Last year, Penn State was fined $60 million, banned from bowl games for four years and had scholarships taken away after former assistant coach Jerry Sandusky was convicted of molesting boys on campus. The sanctions, handed down by the NCAA, added up to a mountain of money.
Last week, the university began negotiations with representatives of the victims with the idea financial settlements could be reached. How anyone determines the cost of sexual abuse isn't clear. Is there a formula for such sordidness? I would imagine the greater the abuse, the higher the price tag, although pain and suffering lasts a lifetime.
Sandusky is alive, for now, spending however many years he has remaining in his miserable life in a 9-by-12 foot cell that's twice the size he deserves. To say the world is a better place with him removed from society is being much too kind. Sandusky is a monster who will someday serve a greater sentence.
At least he had his day in court.
Joe Paterno did not.
Paterno died without ever fully explaining his role in the Sandusky scandal, without ever getting his due process. He was convicted in the Court of Public Opinion of covering up the scandal, based on a report from former FBI investigator Louis Freeh. The NCAA handed down its sanctions based on Freeh's findings after a lengthy investigation.
Legal experts and lawmakers have lined up to poke holes into the Freeh Report, claiming it was flawed and incomplete. Former Gov. Dick Thornburgh, a former attorney general, is among the people who have questioned the Freeh Report. He joined Paterno's family, which all along complained about an overall rush to judgment.
In fact, they could be right.
Paterno admitted that he wished he would have done more to prevent Sandusky's crimes. It was all so easy to see after the fact. Was it possible that Paterno really was the Average Joe that he portrayed? Could it be that he was fooled like others with greater expertise? Was he a naive old man who failed to comprehend such atrocities?
Yes, it is possible, but we'll never know.
Sandusky was an adoptive parent who passed through a screening process. He fooled psychologists into thinking children would be safe under his watch. Jim Clemente, a retired sex-crime expert for the FBI, suggested on ESPN's “Outside the Lines” with Bob Ley that Sandusky was among the top 1 percent of master manipulators.
If Sandusky could convince psychologists he was a fit for children, why should a college football coach know otherwise? It has been widely reported that assistant coach Mike McQueary told Paterno about the molestation. Paterno told investigators that he heard about Sandusky “horsing around” with boys in the shower, whatever that meant.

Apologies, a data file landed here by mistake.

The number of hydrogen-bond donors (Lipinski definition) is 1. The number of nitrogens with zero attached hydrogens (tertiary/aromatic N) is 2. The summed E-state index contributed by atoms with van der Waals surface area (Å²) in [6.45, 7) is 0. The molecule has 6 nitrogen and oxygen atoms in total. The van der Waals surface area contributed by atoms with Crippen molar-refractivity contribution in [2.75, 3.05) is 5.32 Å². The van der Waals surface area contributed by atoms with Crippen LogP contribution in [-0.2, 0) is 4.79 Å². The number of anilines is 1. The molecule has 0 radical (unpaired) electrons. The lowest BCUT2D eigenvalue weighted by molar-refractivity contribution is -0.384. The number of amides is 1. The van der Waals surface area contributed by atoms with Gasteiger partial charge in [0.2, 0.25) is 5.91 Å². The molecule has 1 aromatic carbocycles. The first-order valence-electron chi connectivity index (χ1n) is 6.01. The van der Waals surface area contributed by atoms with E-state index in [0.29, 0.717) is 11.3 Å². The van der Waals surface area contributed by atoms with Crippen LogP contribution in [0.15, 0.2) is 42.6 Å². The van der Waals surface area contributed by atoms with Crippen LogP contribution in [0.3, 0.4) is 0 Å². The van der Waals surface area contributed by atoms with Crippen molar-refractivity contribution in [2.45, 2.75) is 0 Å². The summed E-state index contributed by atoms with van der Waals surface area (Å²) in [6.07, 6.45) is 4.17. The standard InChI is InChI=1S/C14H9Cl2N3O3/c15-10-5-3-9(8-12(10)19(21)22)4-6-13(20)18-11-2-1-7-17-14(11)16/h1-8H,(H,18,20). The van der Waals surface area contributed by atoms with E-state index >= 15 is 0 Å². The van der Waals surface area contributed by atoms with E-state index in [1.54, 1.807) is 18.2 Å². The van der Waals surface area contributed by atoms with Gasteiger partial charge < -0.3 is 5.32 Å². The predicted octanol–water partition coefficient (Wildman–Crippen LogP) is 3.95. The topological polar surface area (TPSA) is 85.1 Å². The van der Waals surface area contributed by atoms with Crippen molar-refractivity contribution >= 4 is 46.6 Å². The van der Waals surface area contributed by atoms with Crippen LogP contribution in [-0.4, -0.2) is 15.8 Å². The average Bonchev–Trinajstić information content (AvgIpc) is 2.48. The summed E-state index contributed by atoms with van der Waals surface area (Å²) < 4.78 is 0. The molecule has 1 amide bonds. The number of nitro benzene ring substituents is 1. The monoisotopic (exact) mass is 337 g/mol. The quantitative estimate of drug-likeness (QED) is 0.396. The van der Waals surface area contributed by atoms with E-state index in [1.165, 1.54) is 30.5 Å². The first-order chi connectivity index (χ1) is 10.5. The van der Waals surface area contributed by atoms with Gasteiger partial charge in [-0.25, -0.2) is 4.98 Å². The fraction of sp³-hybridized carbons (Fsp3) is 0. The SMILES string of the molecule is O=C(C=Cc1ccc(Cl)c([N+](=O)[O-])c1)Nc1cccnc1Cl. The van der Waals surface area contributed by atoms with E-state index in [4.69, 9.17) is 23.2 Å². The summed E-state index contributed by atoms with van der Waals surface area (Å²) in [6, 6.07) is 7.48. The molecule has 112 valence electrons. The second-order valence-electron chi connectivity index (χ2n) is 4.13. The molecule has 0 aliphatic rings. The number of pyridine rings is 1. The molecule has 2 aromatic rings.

Only two people know exactly what McQueary said to his coach. One of them is dead.
The intent here isn't to absolve Paterno. The slightest allegation of sexual misconduct occurring on campus should have prompted him to call authorities and demand a full investigation. He should have been persistent until all questions were answered, even after relaying what he had heard to Athletic Director Tim Curley.
Instead, the abuse continued.
Nobody will ever know exactly told McQueary told Paterno or exactly what Paterno told Curley or exactly what Curley told former Penn State President Graham Spanier. It's not for me to say exactly what exactly happened or who was involved in a possible cover-up. We'll probably never have all of the facts.
In our desperation for action, in our 24/7 news cycle, our society demanded answers to questions. But we failed to question the answers we were given. Penalties were handed down based on a report that some believe was suspect. Will there be another report poking holes in the Paterno Report, which poked holes in the Freeh Report?
We're not sure who to believe, anymore. It goes back to trust, and mistrust, which was the core of the problem from the crimes committed to the allegations that followed to how the scandal unfolded to how it was handled.
In the end, children endured years of sexual abuse, a once-proud university has been shamed and a legendary coach's reputation has been forever tarnished. Everybody has a price, as they say, but no dollar amount can justify the expense.
Are the Celtics better off without Rajon Rondo?
That suggestion sounded ludicrous when he suffered a season-ending knee injury, but it started to make sense during their seven-game winning streak without him. The streak was snapped by a loss to the lowly Bobcats, a defeat that came one night after an emotional, triple-overtime victory at home over Denver.